WASHINGTON — With each passing day, former President Donald Trump looks more like he is running to reclaim the Oval Office in 2024. The real question is not when he will start campaigning but whether he will end.
Trump held rallies in key States including one in Iowa ,, the home of the first presidential nomination contest. He told voters that “We’re going back to take America back.” “
Trump is endorsing candidates to federal and state office, sometimes in primaries, and taking credit when they win, such as last week, after Virginia Gov.-elect Glenn Youngkin and the newly elected Rep. Mike Carey (R-Ohio) won races.
Trump continues to flood inboxes with near-daily fundraising appeals for his political action committee, “Save America,” which was sitting on $90 million — a veritable fortune in national politics — when it last made a disclosure to the Federal Election Commission in June. He continues to seek out GOP officials that might be in opposition to a third run for the presidency and calls them “Republicans only” and worse.
“It is very sad that the RINOs of the Senate and House gave Biden and Democrats a win on the ‘Non Infrastructure Bill,” Trump stated in a statement following the House’s Friday sending of a $1.2 trillion infrastructure bill to President Joe Biden. “All Republicans who voted to prolong the Democratic Party’s existence should be ashamed. “
It’s clear that Trump retains control over the Republican electoral base and the ability to influence the majority of the party’s elected officials and candidates. According to GOP strategists, it is still unclear what Trump intends to do with this power.
“I would describe what Trump is doing right now as not not running for president,” said Chris Wilson, a longtime Republican strategist and pollster who worked on Texas Sen. Ted Cruz’s 2016 presidential campaign. “Everything he’s doing could morph into a 2024 campaign quite easily, but it also keeps him in the public eye and with a strong base of political power if he decides to play kingmaker in the primary and do something else instead. “
Indeed, he is making all of the moves of a presidential candidate — and with far more capacity to command national attention than any other potential GOP 2024 hopefuls. The rest of the field is small next to Trump: ex-Vice President Mike Pence, ex-Secretary of State Mike Pompeo and Florida Governor. Ron DeSantis and Sens. Sens. Ron DeSantis, Josh Hawley (R-Mo.), Tom Cotton (R-Ark.), and others.
Trump’s name recognition, deep support from the GOP, and ability to raise money all make it possible for him to delay a formal decision. John J. Pitney is a Claremont McKenna College political science professor.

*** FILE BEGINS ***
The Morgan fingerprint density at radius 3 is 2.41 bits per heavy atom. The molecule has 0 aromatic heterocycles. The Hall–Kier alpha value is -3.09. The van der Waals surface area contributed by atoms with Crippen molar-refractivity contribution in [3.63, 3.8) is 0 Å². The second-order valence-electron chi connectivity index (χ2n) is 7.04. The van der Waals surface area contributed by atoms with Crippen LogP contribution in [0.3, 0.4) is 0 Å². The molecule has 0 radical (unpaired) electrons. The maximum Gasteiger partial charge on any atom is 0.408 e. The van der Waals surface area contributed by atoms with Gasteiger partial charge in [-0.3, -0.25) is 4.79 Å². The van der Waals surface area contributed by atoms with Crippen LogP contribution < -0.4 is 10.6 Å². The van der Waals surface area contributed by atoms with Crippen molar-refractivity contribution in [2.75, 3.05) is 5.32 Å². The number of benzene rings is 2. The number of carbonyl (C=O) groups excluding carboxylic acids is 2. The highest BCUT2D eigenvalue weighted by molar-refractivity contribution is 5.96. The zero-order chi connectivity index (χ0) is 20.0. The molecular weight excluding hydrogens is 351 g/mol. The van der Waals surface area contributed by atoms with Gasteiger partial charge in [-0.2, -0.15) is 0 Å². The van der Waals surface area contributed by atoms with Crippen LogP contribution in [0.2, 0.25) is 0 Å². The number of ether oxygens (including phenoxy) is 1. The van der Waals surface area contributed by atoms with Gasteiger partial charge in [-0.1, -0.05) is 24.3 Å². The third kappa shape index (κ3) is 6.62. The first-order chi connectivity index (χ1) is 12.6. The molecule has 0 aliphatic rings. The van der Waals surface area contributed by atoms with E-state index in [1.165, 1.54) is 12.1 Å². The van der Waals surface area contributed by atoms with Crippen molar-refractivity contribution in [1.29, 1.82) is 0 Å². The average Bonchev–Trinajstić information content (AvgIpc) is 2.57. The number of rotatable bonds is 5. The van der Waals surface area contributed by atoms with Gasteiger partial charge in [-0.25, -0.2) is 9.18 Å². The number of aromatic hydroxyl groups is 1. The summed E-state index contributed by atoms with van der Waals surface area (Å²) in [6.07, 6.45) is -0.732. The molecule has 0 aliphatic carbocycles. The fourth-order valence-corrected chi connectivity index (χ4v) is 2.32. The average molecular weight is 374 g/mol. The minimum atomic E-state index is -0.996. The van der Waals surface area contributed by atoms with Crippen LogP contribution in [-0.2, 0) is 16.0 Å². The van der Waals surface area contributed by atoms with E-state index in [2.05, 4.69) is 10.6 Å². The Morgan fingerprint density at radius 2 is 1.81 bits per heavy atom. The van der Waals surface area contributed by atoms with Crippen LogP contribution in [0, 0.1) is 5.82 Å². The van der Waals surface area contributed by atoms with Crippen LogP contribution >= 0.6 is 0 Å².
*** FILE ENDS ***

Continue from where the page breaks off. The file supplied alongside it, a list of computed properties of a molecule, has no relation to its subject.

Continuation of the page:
“If Trump wants to be nominated for the GOP nomination, it is his right to do so,” Pitney stated. “Trump is unique,” Pitney said. He can “content himself with making cash, waging litigations and getting the occasional fix audience applause.”
In late May, longtime Trump adviser Jason Miller told NBC News that “there’s a good chance” that Trump runs if he thinks he is well-positioned to win. Miller was one of many Trump advisors who did not respond to requests to comment.
Democrats are paying close attention to Trump’s positioning.
” The Trump threat should not to be underestimated,” stated Chris Kofinis, a Democratic strategist and strategist who has worked on several presidential campaigns. “How serious a threat Trump poses depends on how voters feel Democrats are listening to their concerns. “
Kofinis pointed out Youngkin’s victory in Virginia and the slim re-election bid of New Jersey’s Democratic Governor as evidence of this problem for Democrats. Phil Murphy in a state that favors Democrats by large margins.
” “You don’t need to look beyond New Jersey or Virginia to see how out of touch we are right now,” he stated.
Though White House officials hope Biden will get a bounce from the enactment of his infrastructure bill — and perhaps a social spending bill behind it — his approval ratings have been under water since August, according to the Real Clear Politics average of national surveys. They stand at 42.7 percent, with his disapproval at 51.3 percent.
Many Republicans look at Youngkin as a model tightrope-artist. They saw him appeal to Trump’s base on cultural issues, while also reassuring the independent voters by keeping his distance from Trump. This structure still highlights the indispensibility of Trump-minded voters to support the GOP. Youngkin ran up huge turnout numbers in the same rural communities that helped deliver Trump’s 2016 victory and kept him close in the electoral college in his failed 2020 re-election bid. Those voters are still energized, and many of them are waiting for Trump’s return to the ballot.
If he officially runs in 2024, he won’t have to launch a campaign. It has already started.